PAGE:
Erdoğan's interview with Charlie Rose

Wednesday, April 30, 2014

Turkish Prime Minister Tayyip Erdoğan had an hour-long interview on Charlie Rose the other night. I found it pretty riveting.

Then again, my taste in entertainment isn't always so great.

A lot of the questions that Charlie asked him were pretty classic. The Kurds. The Armenians. A sleepy-looking Rose (did the slip him something beforehand?) perked up for a brief moment when he actually thought he might get Erdoğan to issue a sort of apology for the Armenian genocide on live TV. It didn't happen, but I was nevertheless surprised to see the Prime Minister indicate, after providing a series of qualifications, that he might be open to doing something like that in the future. 

Actually, when it comes to issues pertaining to Armenians and Kurds, the AKP provides a much more progressive face than either of the main opposition parties. The latter group has provided a lot of support to the AKP over the years--part of the reason why the party has managed to retain its hold on power for so long.

The most exciting moments of the interview, I think, came when the Prime Minister talked about his fallout with Fethullah Gülen. It was particularly amusing to listen to Erdoğan try to explain the supposed ideological origins of the conflict dispute to Rose.  
The AKP-Gülen dispute, in a nutshell
But then, the Prime Minister tacked unexpectedly. He began to channel the tough guy who took down the military and other enemies in the Ergenekon trials. He began referring to the Gülen cemaat in terms that were very similar to those used to describe the Ergenekon suspects. It sounded very much like the 'criminal gang' that had been planning a 'coup' over the previous decade, no?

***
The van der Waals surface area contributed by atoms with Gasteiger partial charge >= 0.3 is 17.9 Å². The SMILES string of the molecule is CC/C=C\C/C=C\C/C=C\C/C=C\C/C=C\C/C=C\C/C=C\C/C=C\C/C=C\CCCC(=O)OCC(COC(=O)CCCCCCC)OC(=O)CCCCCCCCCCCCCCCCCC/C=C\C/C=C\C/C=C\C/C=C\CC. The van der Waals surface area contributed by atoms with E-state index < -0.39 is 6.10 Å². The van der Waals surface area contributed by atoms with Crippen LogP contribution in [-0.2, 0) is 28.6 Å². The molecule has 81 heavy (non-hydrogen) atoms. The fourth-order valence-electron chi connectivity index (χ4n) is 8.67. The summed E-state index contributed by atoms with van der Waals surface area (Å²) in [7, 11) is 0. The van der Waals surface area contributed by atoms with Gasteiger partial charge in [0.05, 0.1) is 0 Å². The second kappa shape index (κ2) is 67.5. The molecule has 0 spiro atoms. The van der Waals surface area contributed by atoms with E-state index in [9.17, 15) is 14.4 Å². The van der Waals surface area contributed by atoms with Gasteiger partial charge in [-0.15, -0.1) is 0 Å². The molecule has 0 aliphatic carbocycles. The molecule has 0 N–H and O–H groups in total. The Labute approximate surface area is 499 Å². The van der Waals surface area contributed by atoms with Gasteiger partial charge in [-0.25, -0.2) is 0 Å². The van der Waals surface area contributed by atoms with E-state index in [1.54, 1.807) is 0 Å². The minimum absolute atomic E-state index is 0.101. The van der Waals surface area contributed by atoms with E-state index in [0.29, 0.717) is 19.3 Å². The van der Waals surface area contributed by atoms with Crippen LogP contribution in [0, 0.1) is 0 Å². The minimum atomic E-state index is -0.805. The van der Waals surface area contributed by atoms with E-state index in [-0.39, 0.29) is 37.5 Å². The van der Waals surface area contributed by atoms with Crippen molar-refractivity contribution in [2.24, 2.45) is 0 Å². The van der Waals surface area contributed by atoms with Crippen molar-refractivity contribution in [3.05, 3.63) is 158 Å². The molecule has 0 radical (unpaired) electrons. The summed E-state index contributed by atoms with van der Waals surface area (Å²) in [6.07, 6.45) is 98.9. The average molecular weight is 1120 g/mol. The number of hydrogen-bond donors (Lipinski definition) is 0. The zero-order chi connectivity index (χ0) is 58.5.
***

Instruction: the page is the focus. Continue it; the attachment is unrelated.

Well, if I remember correctly there were plenty of folks in this country--including a number of people who write about Turkey professionally--who were perfectly willing to buy the 'organized criminal gang' spiel that Erdoğan was spinning just a few years ago in relation to the Ergenekon trials. So who could blame the Prime Minister for going back to that well again now? 

He's clearly feeling emboldened by the municipal elections, which confirmed his party as the biggest in Turkey, even if there were a number of charges of fraud. I don't think anyone seriously believes the opposition would have won much more of the vote nationwide, although certain races--like Ankara--have been bitterly contested even after the elections had ended.

All in all, I think Erdoğan feels like he's got his mojo back to where it was before Gezi. While he still probably has some concerns regarding a possible staging of Gezi II this summer--this is what's behind the big police presence on May Day--it seems like the PM is ready and raring to go after the Gülen cemaat. If Erdogan can get Gülen extradited, okay. But what the PM really wants is Gülen's assets.

Fighting a two-front war is hard, but Erdoğan seems to relish a street fight. Perhaps he assumes he's already beaten the Gezi types and won't need to deal with them this summer. He could well be right in that regard.